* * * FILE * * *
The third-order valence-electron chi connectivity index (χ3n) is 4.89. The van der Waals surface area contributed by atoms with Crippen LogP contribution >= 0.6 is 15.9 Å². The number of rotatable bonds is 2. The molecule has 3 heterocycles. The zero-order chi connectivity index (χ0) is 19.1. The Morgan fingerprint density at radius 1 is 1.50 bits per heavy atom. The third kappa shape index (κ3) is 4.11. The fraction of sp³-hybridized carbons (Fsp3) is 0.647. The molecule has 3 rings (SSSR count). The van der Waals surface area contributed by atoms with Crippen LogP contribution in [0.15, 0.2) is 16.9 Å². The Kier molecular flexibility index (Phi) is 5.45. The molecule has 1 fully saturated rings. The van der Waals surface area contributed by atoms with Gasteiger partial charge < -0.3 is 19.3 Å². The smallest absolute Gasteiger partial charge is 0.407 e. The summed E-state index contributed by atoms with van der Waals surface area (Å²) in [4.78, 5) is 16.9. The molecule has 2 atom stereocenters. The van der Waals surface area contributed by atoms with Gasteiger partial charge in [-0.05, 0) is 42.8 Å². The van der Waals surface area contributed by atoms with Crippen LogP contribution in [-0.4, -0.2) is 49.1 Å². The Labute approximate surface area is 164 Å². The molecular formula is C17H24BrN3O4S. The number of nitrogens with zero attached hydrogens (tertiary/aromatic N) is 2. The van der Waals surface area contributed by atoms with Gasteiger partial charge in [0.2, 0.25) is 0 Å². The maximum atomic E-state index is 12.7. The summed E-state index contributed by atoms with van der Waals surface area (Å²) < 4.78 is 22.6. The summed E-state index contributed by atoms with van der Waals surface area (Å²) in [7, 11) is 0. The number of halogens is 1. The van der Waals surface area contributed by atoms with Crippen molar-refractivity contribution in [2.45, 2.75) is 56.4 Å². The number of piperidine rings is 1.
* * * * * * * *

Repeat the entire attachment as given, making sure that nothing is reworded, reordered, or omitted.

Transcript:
The third-order valence-electron chi connectivity index (χ3n) is 4.89. The van der Waals surface area contributed by atoms with Crippen LogP contribution >= 0.6 is 15.9 Å². The number of rotatable bonds is 2. The molecule has 3 heterocycles. The zero-order chi connectivity index (χ0) is 19.1. The Morgan fingerprint density at radius 1 is 1.50 bits per heavy atom. The third kappa shape index (κ3) is 4.11. The fraction of sp³-hybridized carbons (Fsp3) is 0.647. The molecule has 3 rings (SSSR count). The van der Waals surface area contributed by atoms with Crippen LogP contribution in [0.15, 0.2) is 16.9 Å². The Kier molecular flexibility index (Phi) is 5.45. The molecule has 1 fully saturated rings. The van der Waals surface area contributed by atoms with Gasteiger partial charge < -0.3 is 19.3 Å². The smallest absolute Gasteiger partial charge is 0.407 e. The summed E-state index contributed by atoms with van der Waals surface area (Å²) in [4.78, 5) is 16.9. The molecule has 2 atom stereocenters. The van der Waals surface area contributed by atoms with Gasteiger partial charge in [-0.05, 0) is 42.8 Å². The van der Waals surface area contributed by atoms with Crippen LogP contribution in [-0.4, -0.2) is 49.1 Å². The Labute approximate surface area is 164 Å². The molecular formula is C17H24BrN3O4S. The number of nitrogens with zero attached hydrogens (tertiary/aromatic N) is 2. The van der Waals surface area contributed by atoms with Gasteiger partial charge in [0.2, 0.25) is 0 Å². The maximum atomic E-state index is 12.7. The summed E-state index contributed by atoms with van der Waals surface area (Å²) < 4.78 is 22.6. The summed E-state index contributed by atoms with van der Waals surface area (Å²) in [7, 11) is 0. The number of halogens is 1. The van der Waals surface area contributed by atoms with Crippen molar-refractivity contribution in [2.45, 2.75) is 56.4 Å². The number of piperidine rings is 1.